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Russia Isn’t Planning on Leaving the Middle East Anytime Soon and Israel Must Act
Russia's Foreign Minister Sergei Lavrov (R) and his Israeli counterpart Gabi Ashkenazi (L) arrive for talks in Moscow, Russia on March 17, 2021. (Russian Foreign Ministry/Handout/Anadolu Agency via Getty Images)

Russia Isn’t Planning on Leaving the Middle East Anytime Soon and Israel Must Act

Ma’ariv, Israel, March 18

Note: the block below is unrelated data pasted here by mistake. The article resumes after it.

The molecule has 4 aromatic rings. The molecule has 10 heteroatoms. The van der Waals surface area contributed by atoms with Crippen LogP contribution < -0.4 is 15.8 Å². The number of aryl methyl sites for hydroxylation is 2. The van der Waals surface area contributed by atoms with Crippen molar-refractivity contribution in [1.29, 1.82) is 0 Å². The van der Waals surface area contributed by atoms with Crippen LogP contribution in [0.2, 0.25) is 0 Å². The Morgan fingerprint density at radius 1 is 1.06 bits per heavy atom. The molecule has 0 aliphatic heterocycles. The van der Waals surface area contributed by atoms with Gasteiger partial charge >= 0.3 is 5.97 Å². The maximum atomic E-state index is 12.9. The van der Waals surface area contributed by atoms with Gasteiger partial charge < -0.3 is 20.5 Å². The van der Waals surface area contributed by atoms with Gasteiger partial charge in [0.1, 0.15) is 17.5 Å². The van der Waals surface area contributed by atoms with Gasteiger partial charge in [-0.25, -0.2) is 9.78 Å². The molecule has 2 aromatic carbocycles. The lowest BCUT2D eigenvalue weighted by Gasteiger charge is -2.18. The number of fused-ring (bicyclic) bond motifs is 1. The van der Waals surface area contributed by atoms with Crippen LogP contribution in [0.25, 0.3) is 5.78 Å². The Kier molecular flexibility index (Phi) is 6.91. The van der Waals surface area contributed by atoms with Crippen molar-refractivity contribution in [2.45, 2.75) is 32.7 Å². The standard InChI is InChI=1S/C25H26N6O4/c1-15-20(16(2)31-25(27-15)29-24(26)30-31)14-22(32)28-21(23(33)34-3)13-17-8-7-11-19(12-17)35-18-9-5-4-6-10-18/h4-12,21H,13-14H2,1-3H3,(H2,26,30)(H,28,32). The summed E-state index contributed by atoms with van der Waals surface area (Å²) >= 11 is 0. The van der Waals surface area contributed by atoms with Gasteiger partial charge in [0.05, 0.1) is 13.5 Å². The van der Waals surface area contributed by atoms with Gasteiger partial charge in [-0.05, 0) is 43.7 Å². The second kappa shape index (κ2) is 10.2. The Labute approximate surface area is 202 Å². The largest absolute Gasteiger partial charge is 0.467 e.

Shortly after the outbreak of the uprising in Daraa in southern Syria 10 years ago, intelligence agencies in the West predicted that President Bashar Assad would step down within a short period of time. Senior officials in Israel gave him a few weeks at most until he packed his belongings and traveled to Tehran, where he would spend the rest of his life. Alas, a decade after these prophecies, Assad is still with us, alive and well. Many lessons can be learned from the Syrian uprising. There was a clear intelligence failure. There was a diplomatic failure. Ultimately, US President Barack Obama’s failure to act against Assad’s use of chemical weapons paved the way for Russia’s entry into the Syrian arena. Moscow, which had always aspired to reach the “warm waters” of the Mediterranean, saw an opportunity unfold before its eyes. Israel originally decided to keep its distance from what is happening in Syria, but not for long. The deteriorating humanitarian condition forced Israel to extend medical assistance to needy Syrians who fought Assad. Later, when Iran and Hizbullah took advantage of the situation in Syria to engage in an indirect military confrontation, Israel had no choice but to get increasingly involved. Today, it’s clear that the international community sees Assad as part of the solution, not the problem. It came to terms with the fact that the demand for his departure is unrealistic. After a decade of fighting, no solution is in sight. Assad now controls two-thirds of his country after defeating his enemies with the help of Hizbullah, Iran, and the Russians. He owes them, and there is no solution to the bloody crisis that will not include them. Assad has effectively relinquished control over Syria’s borders. Nearly 20% of the country’s land and sea borders are controlled by foreign entities. Despite this, Assad’s control of the rest of Syria allows him to survive for a long time. De facto areas of influence have been created. Unlike all other players, Israel has unique considerations. Except for the Russian presence, all the other players in Syria are hostile to Israel. Therefore its conduct must be unique, consisting of more than just periodic military attacks. Diplomacy in quiet channels is also possible. Moscow is a decent partner for Israel. It does not want Iran, Hizbullah, or Turkey in Syria. It wants to be the exclusive landlord over Syria. It is amazing to see how much the Russian interest matches the Israeli one. The convergence of interests between Jerusalem and Moscow is in full swing. We must take advantage of it. –Itzhak Levanon, former Israeli ambassador to Egypt (translated by Asaf Zilberfarb)

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